finer, I'm not "shooting" the poster who wrote that marketing plan. I'm pointing out how much trouble and money they had to expend to market their own book because of the handicaps that come from being a PA author.
 
Old 01-22-2004, 01:15 AM   #57
FM St George
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Re: Jeepers!

well, I doubt they'd let me get out of it, considering I'm a mouthy broad...

as far as marketing goes - this fellow is a GREAT example of a truly dedicated author - he believes in his book and is willing to promote it as best he can...

too bad that he's got the ankle chain and ball of PA with him - can you imagine how he would be on a real tour with some decent money behind him? (NOT his own; a publisher's?)

if you have to buy your books to sell your books, then you're losing money from the start... I daresay that the "lousy" shipping that PA seems to continually have is part of the deal to force authors to buy their own books "to have on hand" and avoid such problems...

the cesspool is just getting dirtier and dirtier...
 
Old 01-22-2004, 06:10 AM   #58
astonwest
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Re: The Mob is at the Front Door...

Does anyone know for certain they didn't charge for publication back in 1999? I have a 1999 Writer's Market which contains a "new" listing for Erica House, which was the predecessor of AmErica House/Publish America, as I recall.

Who knows?
 
Old 01-22-2004, 06:13 AM   #59
James D Macdonald
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Re: Jeepers!

Okay, let's deal with the myth that PublishAmerica books get bookstore distribution.

They don't.

Here's proof that you can check yourself:

Take the list of all PublishAmerica books published this month. You can get it off Amazon; there are 179 titles listed. Take those titles and authors and copy them down.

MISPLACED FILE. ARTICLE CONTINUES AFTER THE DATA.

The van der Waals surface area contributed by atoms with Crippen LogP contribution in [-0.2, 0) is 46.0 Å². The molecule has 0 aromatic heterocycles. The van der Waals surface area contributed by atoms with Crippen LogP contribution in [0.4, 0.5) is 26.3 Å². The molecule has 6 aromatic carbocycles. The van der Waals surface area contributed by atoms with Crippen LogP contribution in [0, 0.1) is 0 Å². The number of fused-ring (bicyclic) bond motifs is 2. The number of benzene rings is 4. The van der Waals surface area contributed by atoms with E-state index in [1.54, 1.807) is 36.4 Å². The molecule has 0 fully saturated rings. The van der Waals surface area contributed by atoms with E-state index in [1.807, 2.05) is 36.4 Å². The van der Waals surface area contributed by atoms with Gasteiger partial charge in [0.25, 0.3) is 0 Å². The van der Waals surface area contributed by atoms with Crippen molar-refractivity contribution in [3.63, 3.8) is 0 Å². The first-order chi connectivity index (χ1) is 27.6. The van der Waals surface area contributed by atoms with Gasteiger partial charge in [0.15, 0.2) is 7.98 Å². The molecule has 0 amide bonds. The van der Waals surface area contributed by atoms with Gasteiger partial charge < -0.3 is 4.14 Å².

Now check for PA's 10 best-sellers (again from Amazon).
Copy those down.

Now with that list of 189 books, go to your favorite bookstore. A local independent, a regional big-box, whatever pleases you.

Check to see how many of those books are on the shelf.

I can tell you right now how many you'll find: None.

(Of course, it's possible that you may find a copy of a title or two. In that case, I bet you that the author lives within 25 miles of that store.)

With any legitimate publisher that has thousands of general interest books in print, you'd expect to find multiple copies of hundreds of titles on the shelves.

To prove that, try the same experiment with any legitimate traditional publisher that puts out a roughly similar number of titles per month. How many books did you find?

While it wasn't the complete list, you found a pretty fair selection, didn't you?

QED, folks. Don't believe me; try it.

(Oh, yeah -- while you won't find any of the PublishAmerica books <a href="http://catalog.loc.gov/" target="_blank">cataloged at the Library of Congress</a>, you'll find every single one of that legitimate press's books cataloged there. Funny thing!)

<HR>

No one is dumping on PublishAmerica's authors. They're writers, every one of them. They finished a book. They love their books. Based on slush-pile experience PublishAmerica has even released three or four good books this month, books that thousands of people might read with pleasure and recommend to their friends. Unfortunately, the PublishAmerica model is such (unedited overpriced non-returnable books with horrible distributor discounts) that the good books will suffer the same fate as the bad books: They'll only be read by the author's family and friends.

Even if an author does everything PublishAmerica suggests, and does it perfectly, he'll still sell a negligible quantity of books.

It's a pity. A tragedy. It isn't the author's fault that he believed PublishAmerica's claim that they're a "traditional publisher."
 
Old 01-23-2004, 03:40 AM   #60
GravityFades
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Re: Jeepers!

As an addendum, check out the "poor quality books" thread on PA...sad.

John
 
Old 01-23-2004, 06:07 AM   #61
astonwest
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Re: Jeepers!

Very sad...

It's sad because you can see the brainwashing going on...one of the persons involved in the discussion actually used a phrase that has been used over and over again by PA supporters...the bit about getting in on the ground floor of a growing company. Sigh.

It's rather amusing...
I've read some recent books by traditional publishers, and only one of them had a major error (and only one error) that made me go "huh?" I believe that same book may have had one or two other spelling errors...

Unless one can't consider Henry Holt, St. Martin's Press, or Putnam traditional, of course......

I have a PA book (not mine) on my shelf that has at least ten major spelling, grammar, or comma problems...all on the first page.

Ahhhhh, but I forget..."real" authors are supposed to go get their books professionally edited (to perfection) before submitting them to a publisher.

Puh-shaw!

Big Daddy West
:hat
 
Old 01-23-2004, 07:09 AM   #62
AnneMarble